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Customs Raise Prices for Imported Wines

Cheap European wines could disappear from local shelves next month, industry experts warned, with the price for a bottle of wine from France, Italy, Spain or Germany set to rise 150 to 200 rubles ($5 to $7) because of new customs regulations.

The Federal Customs Service raised the minimum price on imported bottles of European wine on June 1, but Russian suppliers have kept quiet until now — their stock of cheap wine is running out.

Industry representatives estimate that a liter of European wine will now cost a minimum of 200 rubles. The customs service previously set the minimum price for a liter of French wine at $10 but is now placing it at $15. The cheapest Italian wine has gone up from $4 to $7 per liter.

In an official statement, customs service representatives claimed that the new measures are not meant to increase the minimum price of wine, but to prevent importers from artificially lowering the stated value of their products. According to statistics from the European Union, some wine importers lowered their stated prices by 12 percent to 15 percent to avoid paying higher tariffs.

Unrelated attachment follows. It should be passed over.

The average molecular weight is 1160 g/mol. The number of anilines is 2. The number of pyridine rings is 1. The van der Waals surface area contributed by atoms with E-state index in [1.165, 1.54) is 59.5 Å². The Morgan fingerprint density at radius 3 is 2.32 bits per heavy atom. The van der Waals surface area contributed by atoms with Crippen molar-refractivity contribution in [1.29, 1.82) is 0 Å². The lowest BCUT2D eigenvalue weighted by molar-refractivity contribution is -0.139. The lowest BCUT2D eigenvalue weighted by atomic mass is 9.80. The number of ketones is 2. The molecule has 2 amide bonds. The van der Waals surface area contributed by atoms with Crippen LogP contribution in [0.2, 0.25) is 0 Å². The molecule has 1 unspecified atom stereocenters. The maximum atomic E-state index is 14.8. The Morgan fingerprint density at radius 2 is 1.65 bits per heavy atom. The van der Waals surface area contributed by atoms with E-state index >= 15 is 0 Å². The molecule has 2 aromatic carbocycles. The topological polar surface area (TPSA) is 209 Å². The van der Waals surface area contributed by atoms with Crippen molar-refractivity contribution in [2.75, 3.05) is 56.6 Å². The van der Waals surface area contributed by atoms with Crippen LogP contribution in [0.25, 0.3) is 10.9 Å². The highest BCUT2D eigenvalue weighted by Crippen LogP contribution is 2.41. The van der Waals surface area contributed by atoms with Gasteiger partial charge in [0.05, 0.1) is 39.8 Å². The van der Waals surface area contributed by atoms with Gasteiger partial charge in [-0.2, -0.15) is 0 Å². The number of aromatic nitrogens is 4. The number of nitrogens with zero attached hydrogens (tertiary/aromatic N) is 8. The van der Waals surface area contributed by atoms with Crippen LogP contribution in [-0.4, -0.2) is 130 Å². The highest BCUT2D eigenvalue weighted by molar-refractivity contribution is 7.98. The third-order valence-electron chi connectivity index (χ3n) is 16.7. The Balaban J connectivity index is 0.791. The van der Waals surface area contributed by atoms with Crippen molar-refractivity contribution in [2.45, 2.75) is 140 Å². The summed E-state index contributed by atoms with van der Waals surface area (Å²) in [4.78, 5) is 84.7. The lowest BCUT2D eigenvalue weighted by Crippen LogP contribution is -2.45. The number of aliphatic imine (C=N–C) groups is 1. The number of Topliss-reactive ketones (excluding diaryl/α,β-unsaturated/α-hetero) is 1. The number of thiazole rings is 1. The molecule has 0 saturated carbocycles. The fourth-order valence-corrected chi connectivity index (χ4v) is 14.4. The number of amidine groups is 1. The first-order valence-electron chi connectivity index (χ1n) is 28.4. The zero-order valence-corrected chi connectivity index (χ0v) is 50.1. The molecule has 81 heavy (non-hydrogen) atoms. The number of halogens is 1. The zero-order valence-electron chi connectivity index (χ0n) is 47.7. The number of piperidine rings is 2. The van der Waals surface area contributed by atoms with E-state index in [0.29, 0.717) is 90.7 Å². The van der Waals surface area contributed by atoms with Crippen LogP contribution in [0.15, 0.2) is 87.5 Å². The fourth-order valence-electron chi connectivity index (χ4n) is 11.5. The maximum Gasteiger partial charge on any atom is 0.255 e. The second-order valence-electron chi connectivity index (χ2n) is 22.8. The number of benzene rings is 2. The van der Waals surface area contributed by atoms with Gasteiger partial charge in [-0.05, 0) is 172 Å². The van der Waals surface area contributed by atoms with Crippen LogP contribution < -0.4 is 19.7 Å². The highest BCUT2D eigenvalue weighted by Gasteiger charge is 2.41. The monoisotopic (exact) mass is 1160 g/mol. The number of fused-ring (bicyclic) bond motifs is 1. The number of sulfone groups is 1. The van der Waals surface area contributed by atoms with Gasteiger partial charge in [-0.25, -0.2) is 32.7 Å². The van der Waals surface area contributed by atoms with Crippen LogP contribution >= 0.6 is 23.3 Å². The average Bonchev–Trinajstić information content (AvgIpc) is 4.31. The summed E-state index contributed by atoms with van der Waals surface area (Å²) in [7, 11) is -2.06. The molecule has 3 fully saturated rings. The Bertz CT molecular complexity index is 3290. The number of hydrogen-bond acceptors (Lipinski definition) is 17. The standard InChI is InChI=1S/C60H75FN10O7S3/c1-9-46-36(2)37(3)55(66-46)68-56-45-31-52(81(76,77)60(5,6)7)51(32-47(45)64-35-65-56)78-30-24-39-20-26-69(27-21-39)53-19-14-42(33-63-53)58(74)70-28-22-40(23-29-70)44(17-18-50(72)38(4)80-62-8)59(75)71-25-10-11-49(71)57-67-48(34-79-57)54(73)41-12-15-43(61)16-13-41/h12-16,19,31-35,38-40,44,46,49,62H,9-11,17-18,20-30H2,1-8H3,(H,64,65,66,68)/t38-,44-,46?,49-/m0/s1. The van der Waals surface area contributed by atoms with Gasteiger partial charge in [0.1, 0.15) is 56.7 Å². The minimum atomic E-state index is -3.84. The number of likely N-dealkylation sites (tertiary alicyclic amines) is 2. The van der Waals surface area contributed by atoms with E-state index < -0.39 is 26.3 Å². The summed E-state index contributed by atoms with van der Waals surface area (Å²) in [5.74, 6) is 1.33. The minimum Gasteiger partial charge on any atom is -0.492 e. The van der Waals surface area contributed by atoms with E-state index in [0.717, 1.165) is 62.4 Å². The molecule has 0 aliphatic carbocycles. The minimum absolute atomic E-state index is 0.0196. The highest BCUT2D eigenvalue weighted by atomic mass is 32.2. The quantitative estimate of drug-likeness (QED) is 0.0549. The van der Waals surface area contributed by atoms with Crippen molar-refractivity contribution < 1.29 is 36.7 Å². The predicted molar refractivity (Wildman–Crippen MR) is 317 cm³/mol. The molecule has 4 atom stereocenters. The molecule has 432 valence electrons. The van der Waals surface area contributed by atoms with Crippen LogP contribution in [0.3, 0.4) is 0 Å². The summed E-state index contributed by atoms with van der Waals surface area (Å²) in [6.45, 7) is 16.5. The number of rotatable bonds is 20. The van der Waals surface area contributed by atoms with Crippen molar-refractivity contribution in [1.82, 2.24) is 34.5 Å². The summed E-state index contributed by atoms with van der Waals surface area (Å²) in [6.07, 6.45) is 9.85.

It is too soon to talk about an increase in wine prices, said Maxim Klyagin, an analyst at Finam Management. "There is no reason to worry if the situation keeps developing as it is now," he said.

But Vadim Drobiz, director of the Research Center for Federal and Regional Alcohol Markets, questioned why the wine in Russia is still more expensive than in Europe if Russian importers keep lowering the prices in their customs statements.

Prices for wine in Russia are five to six times higher than in Europe, Drobiz said. The lowest price for imported European wine is 200 rubles, but in the West the same wine can cost 1 euro ($1.40).

Drobiz said some wine brands will no longer be cost-effective to import with the new regulations and will disappear from the stores entirely.

"A customer won't buy wine for 400 rubles if he knows that it really costs $2," he said.

Experts predict that cheap brands from Chile and Argentina will fill the void left by European wines in the economy segment, where prices range from 130 to 150 rubles per bottle. Russian producers are also expected to benefit.

The new regulations only target bottled wine, said Mikhail Blinov, president of the Association of Wine Importers. The price of wine products that are delivered to Russian producers in tankers, processed and then bottled will not increase.

Eighty percent of Russian wine producers import such raw products, Blinov said. The problem is that producers usually look for products that are the cheapest and of the lowest quality.

"Quality wines can only be made from your own grapes," Blinov said. "As soon as you start to transport wine materials, the quality falls."

The Association of Wine Importers has no current plans to dispute the customs regulations.

"If the retailers say that it is fine to raise the price by 200 rubles and the demand will still exist, there won't be a problem," Blinov said.

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